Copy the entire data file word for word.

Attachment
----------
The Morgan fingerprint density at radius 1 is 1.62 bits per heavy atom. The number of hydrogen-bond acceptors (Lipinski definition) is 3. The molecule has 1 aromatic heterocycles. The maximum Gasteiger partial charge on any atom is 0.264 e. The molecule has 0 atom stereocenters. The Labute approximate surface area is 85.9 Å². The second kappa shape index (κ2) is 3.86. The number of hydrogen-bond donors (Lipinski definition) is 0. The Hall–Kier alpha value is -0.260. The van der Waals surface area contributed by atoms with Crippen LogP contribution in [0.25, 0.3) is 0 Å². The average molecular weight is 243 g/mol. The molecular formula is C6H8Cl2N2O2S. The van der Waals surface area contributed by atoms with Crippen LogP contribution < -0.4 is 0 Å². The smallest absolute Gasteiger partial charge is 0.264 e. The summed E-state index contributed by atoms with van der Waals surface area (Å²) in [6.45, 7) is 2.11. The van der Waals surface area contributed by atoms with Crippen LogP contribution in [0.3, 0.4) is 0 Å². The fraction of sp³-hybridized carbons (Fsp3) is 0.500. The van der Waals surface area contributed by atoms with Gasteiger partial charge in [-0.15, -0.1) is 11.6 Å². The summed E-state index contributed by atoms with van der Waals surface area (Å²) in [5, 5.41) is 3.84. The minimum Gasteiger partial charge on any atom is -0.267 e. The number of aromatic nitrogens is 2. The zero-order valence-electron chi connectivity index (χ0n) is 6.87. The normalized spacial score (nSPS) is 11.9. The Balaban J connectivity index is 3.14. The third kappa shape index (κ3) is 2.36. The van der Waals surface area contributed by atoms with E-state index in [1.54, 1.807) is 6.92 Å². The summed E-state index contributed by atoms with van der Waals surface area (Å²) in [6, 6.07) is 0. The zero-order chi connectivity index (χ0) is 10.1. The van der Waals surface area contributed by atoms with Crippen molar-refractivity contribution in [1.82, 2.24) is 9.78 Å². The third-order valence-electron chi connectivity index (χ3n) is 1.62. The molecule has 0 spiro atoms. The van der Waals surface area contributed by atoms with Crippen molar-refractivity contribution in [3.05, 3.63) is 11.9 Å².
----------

The Morgan fingerprint density at radius 1 is 1.62 bits per heavy atom. The number of hydrogen-bond acceptors (Lipinski definition) is 3. The molecule has 1 aromatic heterocycles. The maximum Gasteiger partial charge on any atom is 0.264 e. The molecule has 0 atom stereocenters. The Labute approximate surface area is 85.9 Å². The second kappa shape index (κ2) is 3.86. The number of hydrogen-bond donors (Lipinski definition) is 0. The Hall–Kier alpha value is -0.260. The van der Waals surface area contributed by atoms with Crippen LogP contribution in [0.25, 0.3) is 0 Å². The average molecular weight is 243 g/mol. The molecular formula is C6H8Cl2N2O2S. The van der Waals surface area contributed by atoms with Crippen LogP contribution < -0.4 is 0 Å². The smallest absolute Gasteiger partial charge is 0.264 e. The summed E-state index contributed by atoms with van der Waals surface area (Å²) in [6.45, 7) is 2.11. The van der Waals surface area contributed by atoms with Crippen LogP contribution in [0.3, 0.4) is 0 Å². The fraction of sp³-hybridized carbons (Fsp3) is 0.500. The van der Waals surface area contributed by atoms with Gasteiger partial charge in [-0.15, -0.1) is 11.6 Å². The summed E-state index contributed by atoms with van der Waals surface area (Å²) in [5, 5.41) is 3.84. The minimum Gasteiger partial charge on any atom is -0.267 e. The number of aromatic nitrogens is 2. The zero-order valence-electron chi connectivity index (χ0n) is 6.87. The normalized spacial score (nSPS) is 11.9. The Balaban J connectivity index is 3.14. The third kappa shape index (κ3) is 2.36. The van der Waals surface area contributed by atoms with E-state index in [1.54, 1.807) is 6.92 Å². The summed E-state index contributed by atoms with van der Waals surface area (Å²) in [6, 6.07) is 0. The zero-order chi connectivity index (χ0) is 10.1. The van der Waals surface area contributed by atoms with Crippen molar-refractivity contribution in [1.82, 2.24) is 9.78 Å². The third-order valence-electron chi connectivity index (χ3n) is 1.62. The molecule has 0 spiro atoms. The van der Waals surface area contributed by atoms with Crippen molar-refractivity contribution in [3.05, 3.63) is 11.9 Å².